I wasn't surprised when the Latitude 7400 2-in-1 clocked some excellent scores on our benchmark tests. The notebook notched a 17,087 on the Geekbench 4.3 overall performance test, beating the EliteBook x360 1040 G5 (14,331, Intel Core i7-8650U), the ThinkPad X1 Yoga (14,517, Core i7-8650U) and the category average (13,089).
The 512GB M.2 PCIe NVMe Class 40 SSD inside the Latitude 7400 2-in-1 is so fast that it transferred 4.97GB of mixed-media files in just 6 seconds for a rate of 848 megabytes per second. Other leading laptops, like the EliteBook x360 1040 G5 (512GB SSD, 727 MBps) and the ThinkPad X1 Yoga (1TB NVMe SSD, 508.9 MBps) came close, but couldn't match that pace. The average premium laptop transfer rate is 622.3 MBps.
The Latitude didn't do quite as well on our video-editing test, needing 19 minutes and 9 seconds to transcode a 4K video into 1080p resolution using the HandBrake app. That's quicker than the premium laptop average (22:30) but not quite as fast as the EliteBook x360 1040 G5 (19:01) or the ThinkPad X1 Yoga (18:38).
With an integrated Intel UHD Graphics 620 GPU, the Latitude 7400 2-in-1 isn't meant for gaming or graphics-intensive programs. Regardless, you should be able to comfortably run most casual games and productivity apps.
The Latitude 7400 2-in-1 scored a 93,335 on the 3DMark Ice Storm Unlimited graphics benchmark, which is considerably higher than what the EliteBook x360 1040 G5 (88,501, UHD 620), the Thinkpad X1 Yoga (85,477, UHD 620) and the category average netted (86,125).
Despite those integrated graphics, the Latitude 7400 2-in-1 played the racing game Dirt 3 at a steady 60 frames per second. That's above our 30 fps playability threshold, but the EliteBook x360 1040 G5 (62 fps) and the ThinkPad X1 Yoga (64 fps) did slightly better. The category average (68 fps) is also smoother.
While it doesn't reach Dell's ambitious 26-hour battery life claims, the Latitude 7400 2-in-1 fared very well in our lab. The Latitude lasted for 13 hours and 8 minutes on our battery life test, which involves continuous web surfing over Wi-Fi at 150 nits of brightness. Even some of the longest-lasting business laptops -- including the EliteBook x360 1040 G5 (8:59) and the ThinkPad X1 Yoga (9:07) -- don't come close to that mark.
The Latitude 7400 2-in-1 can't break the mold -- at least not when it comes to webcams. Like the vast majority of laptop webcams we've tested, the Latitude 7400 2-in-1's 720p lens captures dark and grainy images. A selfie I snapped in our dimly lit office exhibited accurate colors, but the smeared details in my face reminded me of Georges Seurat's impressionist painting, A Sunday Afternoon on the Island of La Grande Jatte. The camera will work in a pinch, but we recommend buying an external webcam if you frequently dial into video conferences.
The bottom panel, near the hinge, is the only area on the Latitude 7400 2-in-1 that you should avoid touching when the laptop is doing some heavy lifting. That location reached 98 degrees Fahrenheit, which is a tad toasty. Otherwise, the laptop stays fairly temperate, with the touchpad (81 degrees), the center of the keyboard (83 degrees) and the center of the bottom panel (88 degrees) all staying within our 95-degree comfort threshold.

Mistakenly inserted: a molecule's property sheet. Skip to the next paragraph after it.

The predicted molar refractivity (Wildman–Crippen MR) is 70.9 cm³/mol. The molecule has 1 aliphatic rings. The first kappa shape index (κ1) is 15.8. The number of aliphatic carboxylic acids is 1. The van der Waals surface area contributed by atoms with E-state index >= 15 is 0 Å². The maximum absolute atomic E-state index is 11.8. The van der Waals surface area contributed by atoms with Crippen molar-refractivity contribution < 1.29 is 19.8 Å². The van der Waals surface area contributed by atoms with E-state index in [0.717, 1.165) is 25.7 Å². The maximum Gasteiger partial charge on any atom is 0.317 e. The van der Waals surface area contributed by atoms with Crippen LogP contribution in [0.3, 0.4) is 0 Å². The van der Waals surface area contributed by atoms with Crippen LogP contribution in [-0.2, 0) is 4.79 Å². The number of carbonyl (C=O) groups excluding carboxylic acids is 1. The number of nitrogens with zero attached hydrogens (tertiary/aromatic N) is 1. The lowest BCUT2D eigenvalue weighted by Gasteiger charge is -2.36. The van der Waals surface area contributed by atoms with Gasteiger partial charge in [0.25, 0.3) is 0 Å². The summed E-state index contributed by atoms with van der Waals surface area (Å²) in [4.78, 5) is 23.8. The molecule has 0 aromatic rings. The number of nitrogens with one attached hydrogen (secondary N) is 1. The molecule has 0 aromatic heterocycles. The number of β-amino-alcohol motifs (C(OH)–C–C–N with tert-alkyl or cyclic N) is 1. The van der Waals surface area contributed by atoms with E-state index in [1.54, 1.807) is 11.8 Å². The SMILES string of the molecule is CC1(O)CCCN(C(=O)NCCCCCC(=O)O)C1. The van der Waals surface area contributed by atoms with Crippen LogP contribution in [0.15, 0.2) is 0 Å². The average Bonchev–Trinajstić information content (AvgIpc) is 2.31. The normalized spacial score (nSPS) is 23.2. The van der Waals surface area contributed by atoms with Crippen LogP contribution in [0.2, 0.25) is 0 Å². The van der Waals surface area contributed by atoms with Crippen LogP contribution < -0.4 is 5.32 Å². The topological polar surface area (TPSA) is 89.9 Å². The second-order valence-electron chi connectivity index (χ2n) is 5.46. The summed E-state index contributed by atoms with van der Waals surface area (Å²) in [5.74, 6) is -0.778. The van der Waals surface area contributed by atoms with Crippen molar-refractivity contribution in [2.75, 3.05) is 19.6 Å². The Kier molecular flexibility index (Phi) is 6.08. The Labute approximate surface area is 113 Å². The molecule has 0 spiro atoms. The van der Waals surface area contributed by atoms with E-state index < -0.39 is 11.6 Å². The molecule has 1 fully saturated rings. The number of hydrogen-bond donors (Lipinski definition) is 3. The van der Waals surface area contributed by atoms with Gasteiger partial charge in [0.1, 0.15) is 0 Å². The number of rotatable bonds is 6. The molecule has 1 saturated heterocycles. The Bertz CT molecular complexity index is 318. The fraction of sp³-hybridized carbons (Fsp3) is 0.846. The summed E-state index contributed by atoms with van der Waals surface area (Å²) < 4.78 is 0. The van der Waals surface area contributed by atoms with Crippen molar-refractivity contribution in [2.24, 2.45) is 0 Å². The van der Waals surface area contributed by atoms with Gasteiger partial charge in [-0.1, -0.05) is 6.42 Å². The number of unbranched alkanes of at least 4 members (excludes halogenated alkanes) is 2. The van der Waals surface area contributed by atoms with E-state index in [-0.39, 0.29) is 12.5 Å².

Software and warranty
Latitude 7400 2-in-1 owners will appreciate how little bloatware comes installed on the laptop. Dell's Command software makes it easy to scan and update your laptop with the latest BIOS, drivers and firmware. That's pretty crucial because Dell's SupportAssist app was recently updated with a patch for a critical security vulnerability. Other Dell apps include a power management tool and a MaxxAudioPro audio app with EQ controls.
The Candy Crush games, once again, make an unwelcome return to Windows 10 Pro, along with other Microsoft apps like Groove Music, Xbox Game Bar, Solitaire Collection and Your Phone, an app that lets you connect your phone to your laptop.
The Latitude 7400 2-in-1 is a successful attempt by Dell to craft a modern business laptop that can go toe-to-toe with the best of its competitors.
Borrowing some of the best qualities of the acclaimed XPS series, this sleek convertible has an attractive chassis that is both thin and lightweight. Despite its portable size, the Latitude 7400 2-in-1 offers exceptional battery life, a good selection of ports and a comfortable keyboard.
If I could change anything about the Latitude 7400 2-in-1 it would be the laptop's poor speakers and average 1080p display, which is not as bright or vivid as competing panels. That leaves the door open for the Lenovo ThinkPad X1 Yoga and the HP EliteBook x360 1040 G5, two excellent convertible business laptops that share many of the same qualities as the Latitude 7400 2-in-1.
But overall, the Latitude 7400 2-in-1 is a highly recommended convertible for those who value portability -- and what will hopefully be the new standard for Dell business laptops.
Dell Latitude 7400 2-in-1 Specs
|CPU||Intel Core i7-8665U|
|Graphics Card||Intel UHD Graphics 620|
|Hard Drive Size||512GB|
|Hard Drive Type||M.2 PCIe NVMe Class 40 SSD|
|Highest Available Resolution||1920 x 1080|
|Operating System||Windows 10 Pro|
|Ports (excluding USB)||Thunderbolt 3, Noble Lock, Headphone/Mic, HDMI 1.4, microSD card slot, USB 3.1 Gen 1|
|RAM Upgradable to||16GB|
|Size||12.6 x 7.9 x 0.6 inches|
|Touchpad Size||4.1 x 2.3 inches|
|Wi-Fi Model||Intel Wireless-AC 9560|
Phillip Tracy is the assistant managing editor at Laptop Mag where he reviews laptops, phones and other gadgets while covering the latest industry news. After graduating with a journalism degree from the University of Texas at Austin, Phillip became a tech reporter at the Daily Dot. There, he wrote reviews for a range of gadgets and covered everything from social media trends to cybersecurity. Prior to that, he wrote for RCR Wireless News covering 5G and IoT. When he's not tinkering with devices, you can find Phillip playing video games, reading, traveling or watching soccer.